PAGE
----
Pakistan NSA says US siding with India, warns of nuke war in South Asia
Pakistan’s National Security Advisor Nasser Khan Janjua has accused the US of siding with India and warned of a possible “nuclear war” due to the delicate security situation in South Asia.
“The stability of the South Asian region hangs in a delicate balance, and the possibility of nuclear war cannot be ruled out,” Janjua was quoted by the Pakistani media as saying at a seminar in Islamabad on Monday.
“India has been stockpiling a range of dangerous weapons as it threatens Pakistan continuously of conventional warfare,” he told the seminar on the the “National Security Policy – Vision for Pakistan” that was organized by the Center for Global & Strategic Studies (CGSS).
Janjua said special efforts are needed to maintain balance in South Asia, which is a “mistake away” from a major catastrophe.
India-Pakistan ties are at an all-time low following a string of terror attacks last year that were blamed on Pakistan-based groups such as the Jaish-e-Mohammed. The two sides have also had intense exchanges of fire on the Line of Control (LoC) in Kashmir, putting a 14-year-old ceasefire under pressure.
Janjua, who rarely speaks in public on security issues, contended the US had chosen to side with India against Pakistan while ignoring Islamabad’s “enormous sacrifices in the fight against terrorism”.
“India is being given priority over Pakistan in Afghanistan, something that will shape the political and strategic dynamics of the war-torn country,” he said in remarks that were described by the Pakistani media as unusually candid and blunt.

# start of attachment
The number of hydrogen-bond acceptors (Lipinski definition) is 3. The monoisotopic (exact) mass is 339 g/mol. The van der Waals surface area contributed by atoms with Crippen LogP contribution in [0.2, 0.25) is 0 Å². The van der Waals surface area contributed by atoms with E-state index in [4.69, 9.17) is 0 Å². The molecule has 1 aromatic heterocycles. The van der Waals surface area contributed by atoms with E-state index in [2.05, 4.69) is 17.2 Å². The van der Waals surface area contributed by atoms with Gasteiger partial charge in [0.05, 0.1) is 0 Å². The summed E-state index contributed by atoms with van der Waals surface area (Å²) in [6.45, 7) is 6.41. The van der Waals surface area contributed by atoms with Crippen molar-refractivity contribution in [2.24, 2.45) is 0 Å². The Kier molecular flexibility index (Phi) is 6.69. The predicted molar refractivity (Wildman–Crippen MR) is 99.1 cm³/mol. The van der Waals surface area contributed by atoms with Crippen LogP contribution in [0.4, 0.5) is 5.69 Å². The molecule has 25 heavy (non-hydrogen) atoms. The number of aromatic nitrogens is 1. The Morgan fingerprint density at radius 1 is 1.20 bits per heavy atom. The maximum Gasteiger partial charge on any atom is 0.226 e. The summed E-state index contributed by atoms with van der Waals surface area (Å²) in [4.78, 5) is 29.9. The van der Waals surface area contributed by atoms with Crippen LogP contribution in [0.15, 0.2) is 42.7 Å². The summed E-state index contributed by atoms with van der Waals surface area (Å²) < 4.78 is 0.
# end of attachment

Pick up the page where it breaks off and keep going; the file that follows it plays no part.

Janjua also accused the US of conspiring with India against the China-Pakistan Economic Corridor as part of its policy to counter Chinese influence in South Asia.
“The US-India alliance has an identical stance on the Kashmir issue, and America frequently gives India preference over Pakistan,” he said.
Pakistan’s top civil and military leadership has been irked by growing pressure from the Trump administration to crack down terror groups based on the country’s soil – an issue that was raised during recent visits to Pakistan by secretary of state Rex Tillerson and defence secretary Jim Mattis.
The US has also demanded that Pakistan should re-arrest Lashkar-e-Taiba founder Hafiz Saeed, the alleged mastermind of the 2008 Mumbai attacks, and prosecute him.
A recent Pentagon report on Afghanistan that was submitted to Congress has also suggested the US could resort to “unilateral actions” in areas of divergence with Pakistan.
But Janjua regretted that Pakistan was being accused of playing a “double game” and providing “safe havens to Taliban and Haqqani Network” while the US disregarded its contribution to the fight against terror. The US, he said, is “exporting war and perpetual instability to South Asia”.
He added that on the one hand, the US accused Pakistan of siding with the Taliban and Haqqani Network and, on the other, the Tehreek-e-Taliban Pakistan attacked the country for helping “infidels”.
Janjua said Pakistan encountered the menace of terrorism only after it began backing the operations of US-led forces in Afghanistan. “Pakistan has been battling with security problems for the past many years. Peace in Afghanistan remains our top priority,” he added.
Pakistan now needs to frame a comprehensive response to security of the state, and the current security milieus across the globe had witnessed a paradigm shift where cyber threats had taken centre-stage, he said.